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Transport sector needs P306B, study shows

PES in the News
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The government needs to invest 1.5 percent of the country’s gross domestic product, or about P306 billion, in programs that would fix the ongoing transportation crisis, a researcher and transport advocate said on Thursday.

“The House has increased the budget a bit by P3 billion but this is not nearly enough for proper management of transport inflation,” Kenneth Abante of Move as One Coalition said during the 60th Philippine Economic Society annual meeting and conference.

In a study titled “Fighting Transport Inflation: A Ten-Point Agenda,” Abante and his coresearcher Robert Siy laid out the priority budget items that lawmakers need to consider, such as the service contracting for all jeepneys and buses (P214 billion); active transport, or bike lanes and safe pathways (P20 billion); public utility vehicle (PUV) lanes, terminals and bus rapid transit (P44 billion); just transition for transport workers (P16 billion); and local government support to build mobility offices (P12 billion).

Car-centric plans

From 2010 to 2021, Abante pointed out that the government has spent 99 percent of the P2.8-trillion road budget on car-centric projects and only 1 percent on public transport supply, walking and cycling.

Among the key findings in their research is that there has been “high and persistent” transport inflation—something that is not transitory, but systemic, according to Abante.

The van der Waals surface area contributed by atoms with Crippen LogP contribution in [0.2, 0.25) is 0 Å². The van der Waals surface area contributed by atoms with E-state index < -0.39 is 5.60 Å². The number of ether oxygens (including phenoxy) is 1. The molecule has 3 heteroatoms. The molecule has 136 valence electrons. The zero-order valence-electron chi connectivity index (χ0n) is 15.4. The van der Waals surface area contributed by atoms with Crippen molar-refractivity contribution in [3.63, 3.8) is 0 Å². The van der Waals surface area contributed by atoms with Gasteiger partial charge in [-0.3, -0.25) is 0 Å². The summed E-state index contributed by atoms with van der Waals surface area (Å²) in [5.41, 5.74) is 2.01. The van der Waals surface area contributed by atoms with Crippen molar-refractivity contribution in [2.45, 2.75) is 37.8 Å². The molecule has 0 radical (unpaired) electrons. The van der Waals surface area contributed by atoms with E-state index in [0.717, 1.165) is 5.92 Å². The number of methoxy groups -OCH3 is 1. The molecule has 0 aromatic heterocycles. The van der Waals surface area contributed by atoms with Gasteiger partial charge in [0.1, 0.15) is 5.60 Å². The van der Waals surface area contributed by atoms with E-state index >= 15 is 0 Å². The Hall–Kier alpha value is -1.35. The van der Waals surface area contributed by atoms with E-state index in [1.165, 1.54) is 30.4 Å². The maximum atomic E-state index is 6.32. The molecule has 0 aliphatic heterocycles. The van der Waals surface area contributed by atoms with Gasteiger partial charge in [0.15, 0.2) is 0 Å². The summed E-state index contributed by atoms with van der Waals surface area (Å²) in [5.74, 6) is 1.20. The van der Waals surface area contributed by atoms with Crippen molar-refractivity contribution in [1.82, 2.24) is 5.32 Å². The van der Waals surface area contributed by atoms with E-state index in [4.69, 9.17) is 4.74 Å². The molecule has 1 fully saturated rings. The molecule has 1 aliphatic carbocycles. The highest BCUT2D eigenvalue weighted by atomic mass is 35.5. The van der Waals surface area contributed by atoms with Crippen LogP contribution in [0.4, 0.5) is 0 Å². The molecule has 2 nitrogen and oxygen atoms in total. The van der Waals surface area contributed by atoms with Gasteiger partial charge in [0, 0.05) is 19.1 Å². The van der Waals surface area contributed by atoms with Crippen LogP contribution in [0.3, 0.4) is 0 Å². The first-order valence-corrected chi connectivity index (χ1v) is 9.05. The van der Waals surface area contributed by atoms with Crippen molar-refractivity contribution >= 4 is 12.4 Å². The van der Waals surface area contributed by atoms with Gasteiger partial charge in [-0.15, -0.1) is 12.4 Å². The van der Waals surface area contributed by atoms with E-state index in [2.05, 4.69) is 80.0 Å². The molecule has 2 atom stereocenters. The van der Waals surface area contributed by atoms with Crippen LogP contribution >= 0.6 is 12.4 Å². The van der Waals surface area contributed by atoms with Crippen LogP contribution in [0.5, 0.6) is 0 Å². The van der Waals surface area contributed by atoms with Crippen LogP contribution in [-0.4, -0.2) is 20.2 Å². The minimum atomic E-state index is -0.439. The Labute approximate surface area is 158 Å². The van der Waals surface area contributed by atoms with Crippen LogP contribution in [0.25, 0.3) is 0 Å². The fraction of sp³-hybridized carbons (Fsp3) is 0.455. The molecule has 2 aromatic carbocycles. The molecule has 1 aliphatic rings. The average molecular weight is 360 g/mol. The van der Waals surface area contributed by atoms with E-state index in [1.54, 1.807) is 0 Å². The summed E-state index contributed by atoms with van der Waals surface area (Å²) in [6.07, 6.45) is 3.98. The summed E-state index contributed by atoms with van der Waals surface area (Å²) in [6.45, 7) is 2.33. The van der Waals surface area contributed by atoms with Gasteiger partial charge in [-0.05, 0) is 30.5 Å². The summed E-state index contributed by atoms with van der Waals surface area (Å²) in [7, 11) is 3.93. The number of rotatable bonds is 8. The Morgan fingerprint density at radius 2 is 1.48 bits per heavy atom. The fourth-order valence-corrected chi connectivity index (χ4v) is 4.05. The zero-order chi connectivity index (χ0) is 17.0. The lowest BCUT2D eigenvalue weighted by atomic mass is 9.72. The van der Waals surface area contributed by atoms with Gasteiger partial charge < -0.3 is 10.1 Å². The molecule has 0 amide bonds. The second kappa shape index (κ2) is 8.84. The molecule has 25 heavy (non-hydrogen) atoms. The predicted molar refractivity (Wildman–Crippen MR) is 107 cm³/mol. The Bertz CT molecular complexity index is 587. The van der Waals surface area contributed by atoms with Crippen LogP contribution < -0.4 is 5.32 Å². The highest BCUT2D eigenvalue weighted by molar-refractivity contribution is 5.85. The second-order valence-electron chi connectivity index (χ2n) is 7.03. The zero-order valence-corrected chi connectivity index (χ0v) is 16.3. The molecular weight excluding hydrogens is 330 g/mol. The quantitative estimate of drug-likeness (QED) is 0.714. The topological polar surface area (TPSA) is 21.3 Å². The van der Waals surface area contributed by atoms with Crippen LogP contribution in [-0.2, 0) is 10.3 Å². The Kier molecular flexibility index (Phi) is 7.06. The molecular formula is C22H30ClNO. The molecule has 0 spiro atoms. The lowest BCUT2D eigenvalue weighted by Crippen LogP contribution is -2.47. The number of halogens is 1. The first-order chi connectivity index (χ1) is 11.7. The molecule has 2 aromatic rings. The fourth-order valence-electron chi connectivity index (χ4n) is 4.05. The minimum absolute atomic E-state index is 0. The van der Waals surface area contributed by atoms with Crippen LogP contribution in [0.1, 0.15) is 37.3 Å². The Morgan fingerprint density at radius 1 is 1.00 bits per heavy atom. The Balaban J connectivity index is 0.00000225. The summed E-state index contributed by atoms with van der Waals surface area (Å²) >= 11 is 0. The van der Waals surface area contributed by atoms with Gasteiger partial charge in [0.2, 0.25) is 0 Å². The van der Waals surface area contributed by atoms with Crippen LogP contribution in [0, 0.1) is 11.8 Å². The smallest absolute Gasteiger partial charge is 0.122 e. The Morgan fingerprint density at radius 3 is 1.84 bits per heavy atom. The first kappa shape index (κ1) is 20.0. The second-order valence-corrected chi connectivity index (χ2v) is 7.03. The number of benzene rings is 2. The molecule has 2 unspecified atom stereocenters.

“The only sustainable way to address transport [inflation] is to wean ourselves from oils and cars. There must be decisive fiscal policy to prioritize walking, cycling and public transport,” he said.

To address the transport crisis, the researchers recommend the prioritization of rapidly expanding the network of protected bike lanes and safe pathways.

Local governments are also urged to provide support funds for the installation of bike lanes, pedestrian infrastructure, open spaces and public parks.

Furthermore, Abante said the government should allow, encourage and incentivize companies to have work-from-home arrangements.

To expand public transport supply and capacity, he said the Department of Transportation and the Land Transportation Franchising and Regulatory Board must let PUVs operate and authorize more vehicles and routes and also institute PUV-only lanes or PUV-only hours.

“There are studies which say that these [PUV] lanes carry multiple passengers more than exclusive private car lanes,” he said.


Written By
Jane Bautista
PES in the News